By Megan S. Shaked
Over the last few years, we have seen states enact various restrictions on confidentiality and nondisparagement clauses in employment agreements. These changes were made in the wake of the #MeToo movement and in an effort to reduce perceived barriers to workers’ ability to raise claims for unlawful conduct in the workplace.
Last week, the National Labor Relations Board (NLRB) ruled that a severance agreement containing nondisparagement and confidentiality provisions is unlawful under the National Labor Relations Act (NLRA).
The main issue was whether the employer violated the NLRA by offering a severance agreement to 11 bargaining unit employees it permanently furloughed. The agreement broadly prohibited the employees from making statements that could disparage the employer. The agreement also prohibited the employees from disclosing the terms of the agreement.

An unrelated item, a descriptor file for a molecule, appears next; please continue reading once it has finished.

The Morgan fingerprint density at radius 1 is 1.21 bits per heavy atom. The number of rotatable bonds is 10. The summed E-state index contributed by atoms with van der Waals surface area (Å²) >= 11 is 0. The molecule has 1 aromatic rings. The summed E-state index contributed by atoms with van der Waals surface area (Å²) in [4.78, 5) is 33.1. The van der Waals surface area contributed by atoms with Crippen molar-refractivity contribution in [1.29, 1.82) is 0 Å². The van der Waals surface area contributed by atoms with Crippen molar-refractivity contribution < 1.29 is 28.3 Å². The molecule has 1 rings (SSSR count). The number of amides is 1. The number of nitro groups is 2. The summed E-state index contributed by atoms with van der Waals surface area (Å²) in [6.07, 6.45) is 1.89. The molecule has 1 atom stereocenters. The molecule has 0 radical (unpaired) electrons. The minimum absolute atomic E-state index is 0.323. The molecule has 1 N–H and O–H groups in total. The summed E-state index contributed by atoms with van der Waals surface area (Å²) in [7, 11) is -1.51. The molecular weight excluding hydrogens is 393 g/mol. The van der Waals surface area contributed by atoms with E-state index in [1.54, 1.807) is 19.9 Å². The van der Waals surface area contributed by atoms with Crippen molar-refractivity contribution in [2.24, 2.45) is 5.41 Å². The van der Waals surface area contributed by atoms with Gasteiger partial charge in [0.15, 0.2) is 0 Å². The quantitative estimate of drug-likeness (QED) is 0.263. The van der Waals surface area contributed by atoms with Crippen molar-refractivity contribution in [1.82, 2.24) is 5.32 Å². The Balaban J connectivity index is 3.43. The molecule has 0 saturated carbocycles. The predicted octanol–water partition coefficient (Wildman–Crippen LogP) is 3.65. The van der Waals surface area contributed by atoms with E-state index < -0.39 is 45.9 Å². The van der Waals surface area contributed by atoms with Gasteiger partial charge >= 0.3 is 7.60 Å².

In examining the language of the severance agreement at issue, the Board ultimately concluded that the nondisparagement and confidentiality provisions “interfere with, restrain, or coerce employees’ exercise of Section 7 rights.” The Board reasoned that because the agreement conditioned the receipt of severance benefits on the employee’s acceptance of the unlawful provisions, the respondent’s proffer of the agreement violated the NLRA.Continue reading